We bring you the latest news from the healthcare about the health care in the United Kingdom.

zondag 4 november 2018

The Lancet: [Articles] Ixekizumab, an interleukin-17A antagonist in the treatment of ankylosing spondylitis or radiog...

[Articles] Ixekizumab, an interleukin-17A antagonist in the treatment of ankylosing spondylitis or radiographic axial spondyloarthritis in patients previously untreated with biological disease-modifying anti-rheumatic drugs (COAST-V): 16 week results of a phase 3 randomised, double-blind, active-controlled and placebo-controlled trial
Each dosing regimen of ixekizumab was superior to placebo for improving radiographic axial spondyloarthritis signs and symptoms in patients not previously treated with bDMARDs; the safety profile was consistent with previous indications of ixekizumab.
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[Comment] Learning from the youngsters: ixekizumab in active ankylosing spondylitis
The COAST-V study published by Désirée van der Heijde and colleagues in The Lancet1 shows that ixekizumab, a monoclonal antibody that selectively targets interleukin (IL)-17A, is efficacious in patients with ankylosing spondylitis (also known as radiographic axial spondyloarthritis) who have previously been untreated with biological disease-modifying antirheumatic drugs (bDMARDs). Ixekizumab has already followed the other IL-17A antibody, secukinumab, in two other indications, psoriasis and psoriatic arthritis, and it seems likely that an approval for radiographic axial spondyloarthritis will follow on the basis of the evidence provided in this Article.
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[Comment] A new opportunity after migraine treatment failure?
Failure of migraine preventive therapy because of poor efficacy or tolerability is an all too common problem in clinical practice. Patients are frequently dissatisfied with available preventive treatments and compliance is poor.1 The 12-week, randomised, double-blind, placebo-controlled, phase 3b study reported in The Lancet by Uwe Reuter and colleagues2 addresses this important issue. Reuter and colleagues examine the efficacy of erenumab 140 mg (via two 70 mg injections), a monoclonal antibody targeting CGRP, compared with placebo in a population of patients aged 18–65 years who had a history of episodic migraine with or without aura for at least 12 months, had migraine symptoms for an average of 4–14 days per month during the 3 months before screening, and who had previously been treated unsuccessfully with between two and four preventive treatments.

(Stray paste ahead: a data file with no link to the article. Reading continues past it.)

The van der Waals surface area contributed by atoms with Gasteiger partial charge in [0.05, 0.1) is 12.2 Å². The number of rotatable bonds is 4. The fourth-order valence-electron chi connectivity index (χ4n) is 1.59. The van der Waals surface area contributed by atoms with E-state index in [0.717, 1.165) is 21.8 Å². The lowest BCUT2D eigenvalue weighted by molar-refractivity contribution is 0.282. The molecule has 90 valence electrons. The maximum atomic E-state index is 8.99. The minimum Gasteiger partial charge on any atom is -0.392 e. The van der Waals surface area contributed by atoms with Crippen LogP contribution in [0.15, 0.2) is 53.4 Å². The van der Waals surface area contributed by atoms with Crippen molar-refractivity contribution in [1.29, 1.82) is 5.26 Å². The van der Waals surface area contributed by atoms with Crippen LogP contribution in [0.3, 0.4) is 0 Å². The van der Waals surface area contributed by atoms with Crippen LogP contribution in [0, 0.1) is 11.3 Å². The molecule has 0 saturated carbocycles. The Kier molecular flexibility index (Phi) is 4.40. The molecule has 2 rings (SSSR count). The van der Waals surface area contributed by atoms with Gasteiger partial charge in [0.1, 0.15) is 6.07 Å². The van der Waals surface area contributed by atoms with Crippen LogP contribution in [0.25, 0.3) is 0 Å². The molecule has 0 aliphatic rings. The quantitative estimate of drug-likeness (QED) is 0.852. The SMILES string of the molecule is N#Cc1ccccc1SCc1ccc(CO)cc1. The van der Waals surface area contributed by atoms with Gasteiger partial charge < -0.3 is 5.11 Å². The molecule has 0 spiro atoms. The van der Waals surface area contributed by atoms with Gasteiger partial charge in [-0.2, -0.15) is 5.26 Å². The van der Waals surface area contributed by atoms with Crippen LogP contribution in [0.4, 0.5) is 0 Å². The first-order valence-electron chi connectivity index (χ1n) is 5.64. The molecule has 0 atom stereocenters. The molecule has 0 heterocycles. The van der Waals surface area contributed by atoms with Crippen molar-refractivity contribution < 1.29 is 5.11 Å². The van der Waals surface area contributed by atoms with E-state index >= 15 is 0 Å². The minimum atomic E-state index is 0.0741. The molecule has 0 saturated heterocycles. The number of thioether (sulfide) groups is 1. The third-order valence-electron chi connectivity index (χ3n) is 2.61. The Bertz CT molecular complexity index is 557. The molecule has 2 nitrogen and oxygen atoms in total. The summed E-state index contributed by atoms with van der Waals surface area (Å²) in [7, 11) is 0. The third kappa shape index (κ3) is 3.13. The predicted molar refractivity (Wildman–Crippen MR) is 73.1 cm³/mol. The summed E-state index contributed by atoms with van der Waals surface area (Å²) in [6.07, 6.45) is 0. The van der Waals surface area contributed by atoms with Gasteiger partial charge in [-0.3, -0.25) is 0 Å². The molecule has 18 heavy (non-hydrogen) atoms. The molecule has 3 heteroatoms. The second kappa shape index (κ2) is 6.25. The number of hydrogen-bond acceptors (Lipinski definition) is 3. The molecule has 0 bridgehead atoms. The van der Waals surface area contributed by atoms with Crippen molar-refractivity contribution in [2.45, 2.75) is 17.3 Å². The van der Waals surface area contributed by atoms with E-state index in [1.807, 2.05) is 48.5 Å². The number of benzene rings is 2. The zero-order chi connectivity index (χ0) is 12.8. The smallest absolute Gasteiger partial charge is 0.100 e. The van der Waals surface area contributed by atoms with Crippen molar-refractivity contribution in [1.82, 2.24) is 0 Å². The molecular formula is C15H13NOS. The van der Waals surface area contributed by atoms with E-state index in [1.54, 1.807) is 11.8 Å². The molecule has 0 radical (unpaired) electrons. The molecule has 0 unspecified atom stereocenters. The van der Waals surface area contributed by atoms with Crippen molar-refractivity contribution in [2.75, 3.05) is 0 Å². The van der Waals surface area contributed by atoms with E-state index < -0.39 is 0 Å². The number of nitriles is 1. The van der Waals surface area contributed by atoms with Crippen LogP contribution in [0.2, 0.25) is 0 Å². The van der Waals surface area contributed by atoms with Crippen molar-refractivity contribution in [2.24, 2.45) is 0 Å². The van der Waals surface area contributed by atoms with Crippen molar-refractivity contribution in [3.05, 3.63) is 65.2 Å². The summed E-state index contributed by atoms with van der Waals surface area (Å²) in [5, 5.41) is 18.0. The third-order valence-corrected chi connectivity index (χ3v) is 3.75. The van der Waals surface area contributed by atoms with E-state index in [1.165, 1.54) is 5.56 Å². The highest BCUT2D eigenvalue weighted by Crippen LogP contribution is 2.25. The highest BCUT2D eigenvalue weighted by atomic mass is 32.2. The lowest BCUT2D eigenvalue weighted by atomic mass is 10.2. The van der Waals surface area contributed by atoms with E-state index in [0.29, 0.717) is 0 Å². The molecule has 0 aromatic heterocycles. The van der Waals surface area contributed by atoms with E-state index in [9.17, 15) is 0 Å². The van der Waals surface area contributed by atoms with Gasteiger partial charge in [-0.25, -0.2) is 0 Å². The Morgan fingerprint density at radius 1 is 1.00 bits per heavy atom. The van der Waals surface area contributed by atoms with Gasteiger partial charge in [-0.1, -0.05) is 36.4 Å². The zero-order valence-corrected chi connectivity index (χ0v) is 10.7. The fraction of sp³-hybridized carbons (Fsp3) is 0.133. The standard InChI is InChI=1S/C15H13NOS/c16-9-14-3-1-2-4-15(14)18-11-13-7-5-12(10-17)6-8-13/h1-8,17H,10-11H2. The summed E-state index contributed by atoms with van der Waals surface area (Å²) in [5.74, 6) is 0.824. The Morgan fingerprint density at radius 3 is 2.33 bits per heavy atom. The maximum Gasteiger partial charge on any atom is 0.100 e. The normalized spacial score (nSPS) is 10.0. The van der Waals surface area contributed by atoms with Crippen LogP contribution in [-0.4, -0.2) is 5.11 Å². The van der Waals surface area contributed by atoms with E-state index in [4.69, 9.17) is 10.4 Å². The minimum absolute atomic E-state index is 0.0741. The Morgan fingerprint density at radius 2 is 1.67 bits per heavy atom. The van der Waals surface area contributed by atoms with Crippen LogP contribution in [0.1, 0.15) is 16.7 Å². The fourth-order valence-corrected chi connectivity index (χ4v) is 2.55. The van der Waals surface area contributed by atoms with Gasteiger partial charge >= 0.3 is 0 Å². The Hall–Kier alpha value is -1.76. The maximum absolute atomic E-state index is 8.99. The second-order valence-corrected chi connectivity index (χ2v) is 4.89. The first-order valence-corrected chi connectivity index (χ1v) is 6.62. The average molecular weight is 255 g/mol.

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[Articles] Efficacy and tolerability of erenumab in patients with episodic migraine in whom two-to-four previous preventive treatments were unsuccessful: a randomised, double-blind, placebo-controlled, phase 3b study
Compared with placebo, erenumab was efficacious in patients with episodic migraine who previously did not respond to or tolerate between two and four previous migraine preventive treatments. Erenumab might be an option for patients with difficult-to-treat migraine who have high unmet needs and few treatment options.
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[Correspondence] Australian health professionals' statement on climate change and health
The Australian Government's contemptuous dismissal of the latest report of the Intergovernmental Panel on Climate Change (IPCC), including the panel's recommendation to dramatically reduce coal power by 2050, is unacceptable. As Australian health professionals and scientists, we are dismayed by the implications of our government's ongoing stance to disregard the consensus of the world's leading climate scientists, the precautionary principle, and any idea of duty of care regarding the future wellbeing of Australians and our immediate neighbours.
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